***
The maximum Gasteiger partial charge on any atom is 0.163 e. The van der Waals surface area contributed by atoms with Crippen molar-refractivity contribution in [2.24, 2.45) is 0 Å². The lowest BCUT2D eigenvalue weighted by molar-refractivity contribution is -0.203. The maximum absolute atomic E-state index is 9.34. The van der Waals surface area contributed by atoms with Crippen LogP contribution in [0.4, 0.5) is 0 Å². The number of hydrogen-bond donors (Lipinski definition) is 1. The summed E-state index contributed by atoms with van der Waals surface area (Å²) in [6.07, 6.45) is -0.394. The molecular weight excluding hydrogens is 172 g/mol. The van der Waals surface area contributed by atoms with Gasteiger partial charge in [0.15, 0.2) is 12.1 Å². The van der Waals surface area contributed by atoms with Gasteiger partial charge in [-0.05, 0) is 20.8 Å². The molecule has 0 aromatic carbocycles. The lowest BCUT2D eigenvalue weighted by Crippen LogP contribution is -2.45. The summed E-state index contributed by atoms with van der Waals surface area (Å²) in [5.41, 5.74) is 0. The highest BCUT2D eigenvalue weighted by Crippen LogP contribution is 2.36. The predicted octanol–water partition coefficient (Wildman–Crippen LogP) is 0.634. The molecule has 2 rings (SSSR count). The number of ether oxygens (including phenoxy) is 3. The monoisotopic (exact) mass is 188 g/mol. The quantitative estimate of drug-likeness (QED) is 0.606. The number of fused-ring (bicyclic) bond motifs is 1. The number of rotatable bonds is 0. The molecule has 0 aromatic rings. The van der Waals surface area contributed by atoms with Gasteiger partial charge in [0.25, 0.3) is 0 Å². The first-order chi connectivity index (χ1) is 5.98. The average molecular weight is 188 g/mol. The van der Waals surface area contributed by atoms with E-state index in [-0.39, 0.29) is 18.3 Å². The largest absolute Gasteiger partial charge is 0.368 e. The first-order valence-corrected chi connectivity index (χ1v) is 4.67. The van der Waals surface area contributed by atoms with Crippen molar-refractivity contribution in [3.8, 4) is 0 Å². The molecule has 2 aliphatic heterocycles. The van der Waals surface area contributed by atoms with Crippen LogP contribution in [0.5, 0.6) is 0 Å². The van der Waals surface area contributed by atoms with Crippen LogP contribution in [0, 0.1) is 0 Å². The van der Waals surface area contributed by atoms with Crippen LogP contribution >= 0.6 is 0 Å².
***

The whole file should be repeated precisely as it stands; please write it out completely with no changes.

The maximum Gasteiger partial charge on any atom is 0.163 e. The van der Waals surface area contributed by atoms with Crippen molar-refractivity contribution in [2.24, 2.45) is 0 Å². The lowest BCUT2D eigenvalue weighted by molar-refractivity contribution is -0.203. The maximum absolute atomic E-state index is 9.34. The van der Waals surface area contributed by atoms with Crippen LogP contribution in [0.4, 0.5) is 0 Å². The number of hydrogen-bond donors (Lipinski definition) is 1. The summed E-state index contributed by atoms with van der Waals surface area (Å²) in [6.07, 6.45) is -0.394. The molecular weight excluding hydrogens is 172 g/mol. The van der Waals surface area contributed by atoms with Gasteiger partial charge in [0.15, 0.2) is 12.1 Å². The van der Waals surface area contributed by atoms with Gasteiger partial charge in [-0.05, 0) is 20.8 Å². The molecule has 0 aromatic carbocycles. The lowest BCUT2D eigenvalue weighted by Crippen LogP contribution is -2.45. The summed E-state index contributed by atoms with van der Waals surface area (Å²) in [5.41, 5.74) is 0. The highest BCUT2D eigenvalue weighted by Crippen LogP contribution is 2.36. The predicted octanol–water partition coefficient (Wildman–Crippen LogP) is 0.634. The molecule has 2 rings (SSSR count). The number of ether oxygens (including phenoxy) is 3. The monoisotopic (exact) mass is 188 g/mol. The quantitative estimate of drug-likeness (QED) is 0.606. The number of fused-ring (bicyclic) bond motifs is 1. The number of rotatable bonds is 0. The molecule has 0 aromatic rings. The van der Waals surface area contributed by atoms with Gasteiger partial charge in [0.25, 0.3) is 0 Å². The first-order chi connectivity index (χ1) is 5.98. The average molecular weight is 188 g/mol. The van der Waals surface area contributed by atoms with E-state index in [-0.39, 0.29) is 18.3 Å². The largest absolute Gasteiger partial charge is 0.368 e. The first-order valence-corrected chi connectivity index (χ1v) is 4.67. The van der Waals surface area contributed by atoms with Crippen molar-refractivity contribution in [3.8, 4) is 0 Å². The molecule has 2 aliphatic heterocycles. The van der Waals surface area contributed by atoms with Crippen LogP contribution in [0.5, 0.6) is 0 Å². The van der Waals surface area contributed by atoms with Crippen LogP contribution in [0, 0.1) is 0 Å². The van der Waals surface area contributed by atoms with Crippen LogP contribution >= 0.6 is 0 Å².